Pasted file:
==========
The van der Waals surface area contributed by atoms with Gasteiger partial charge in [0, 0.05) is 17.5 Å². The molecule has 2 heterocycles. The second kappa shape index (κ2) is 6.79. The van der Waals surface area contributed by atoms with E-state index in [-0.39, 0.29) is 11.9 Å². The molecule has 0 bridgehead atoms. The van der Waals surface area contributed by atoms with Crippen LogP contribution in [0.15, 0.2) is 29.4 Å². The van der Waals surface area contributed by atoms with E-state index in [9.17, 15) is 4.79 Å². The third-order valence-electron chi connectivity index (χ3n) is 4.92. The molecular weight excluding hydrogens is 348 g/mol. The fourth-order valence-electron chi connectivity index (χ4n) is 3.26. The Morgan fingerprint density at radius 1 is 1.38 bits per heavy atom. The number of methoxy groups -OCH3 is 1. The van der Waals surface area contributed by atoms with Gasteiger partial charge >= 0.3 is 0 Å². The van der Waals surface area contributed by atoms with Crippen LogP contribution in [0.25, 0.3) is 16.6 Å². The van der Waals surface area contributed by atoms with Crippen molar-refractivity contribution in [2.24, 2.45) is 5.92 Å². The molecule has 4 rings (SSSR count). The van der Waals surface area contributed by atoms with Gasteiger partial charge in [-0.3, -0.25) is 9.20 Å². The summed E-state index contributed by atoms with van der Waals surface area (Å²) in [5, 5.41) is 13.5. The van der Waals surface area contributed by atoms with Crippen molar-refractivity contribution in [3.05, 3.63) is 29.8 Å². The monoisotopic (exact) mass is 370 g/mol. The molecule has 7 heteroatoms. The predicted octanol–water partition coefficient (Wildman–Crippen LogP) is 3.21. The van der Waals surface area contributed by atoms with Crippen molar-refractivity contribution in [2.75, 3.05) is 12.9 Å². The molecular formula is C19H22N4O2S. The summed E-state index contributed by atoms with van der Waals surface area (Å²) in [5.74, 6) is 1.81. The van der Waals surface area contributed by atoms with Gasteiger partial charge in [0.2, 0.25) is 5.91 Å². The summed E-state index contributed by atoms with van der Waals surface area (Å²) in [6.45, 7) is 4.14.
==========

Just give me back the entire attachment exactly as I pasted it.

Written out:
The van der Waals surface area contributed by atoms with Gasteiger partial charge in [0, 0.05) is 17.5 Å². The molecule has 2 heterocycles. The second kappa shape index (κ2) is 6.79. The van der Waals surface area contributed by atoms with E-state index in [-0.39, 0.29) is 11.9 Å². The molecule has 0 bridgehead atoms. The van der Waals surface area contributed by atoms with Crippen LogP contribution in [0.15, 0.2) is 29.4 Å². The van der Waals surface area contributed by atoms with E-state index in [9.17, 15) is 4.79 Å². The third-order valence-electron chi connectivity index (χ3n) is 4.92. The molecular weight excluding hydrogens is 348 g/mol. The fourth-order valence-electron chi connectivity index (χ4n) is 3.26. The Morgan fingerprint density at radius 1 is 1.38 bits per heavy atom. The number of methoxy groups -OCH3 is 1. The van der Waals surface area contributed by atoms with Gasteiger partial charge >= 0.3 is 0 Å². The van der Waals surface area contributed by atoms with Crippen LogP contribution in [0.25, 0.3) is 16.6 Å². The van der Waals surface area contributed by atoms with Crippen molar-refractivity contribution in [2.24, 2.45) is 5.92 Å². The molecule has 4 rings (SSSR count). The van der Waals surface area contributed by atoms with Gasteiger partial charge in [-0.3, -0.25) is 9.20 Å². The summed E-state index contributed by atoms with van der Waals surface area (Å²) in [5, 5.41) is 13.5. The van der Waals surface area contributed by atoms with Crippen molar-refractivity contribution in [3.05, 3.63) is 29.8 Å². The monoisotopic (exact) mass is 370 g/mol. The molecule has 7 heteroatoms. The predicted octanol–water partition coefficient (Wildman–Crippen LogP) is 3.21. The van der Waals surface area contributed by atoms with Crippen molar-refractivity contribution in [2.75, 3.05) is 12.9 Å². The molecular formula is C19H22N4O2S. The summed E-state index contributed by atoms with van der Waals surface area (Å²) in [5.74, 6) is 1.81. The van der Waals surface area contributed by atoms with Gasteiger partial charge in [0.2, 0.25) is 5.91 Å². The summed E-state index contributed by atoms with van der Waals surface area (Å²) in [6.45, 7) is 4.14.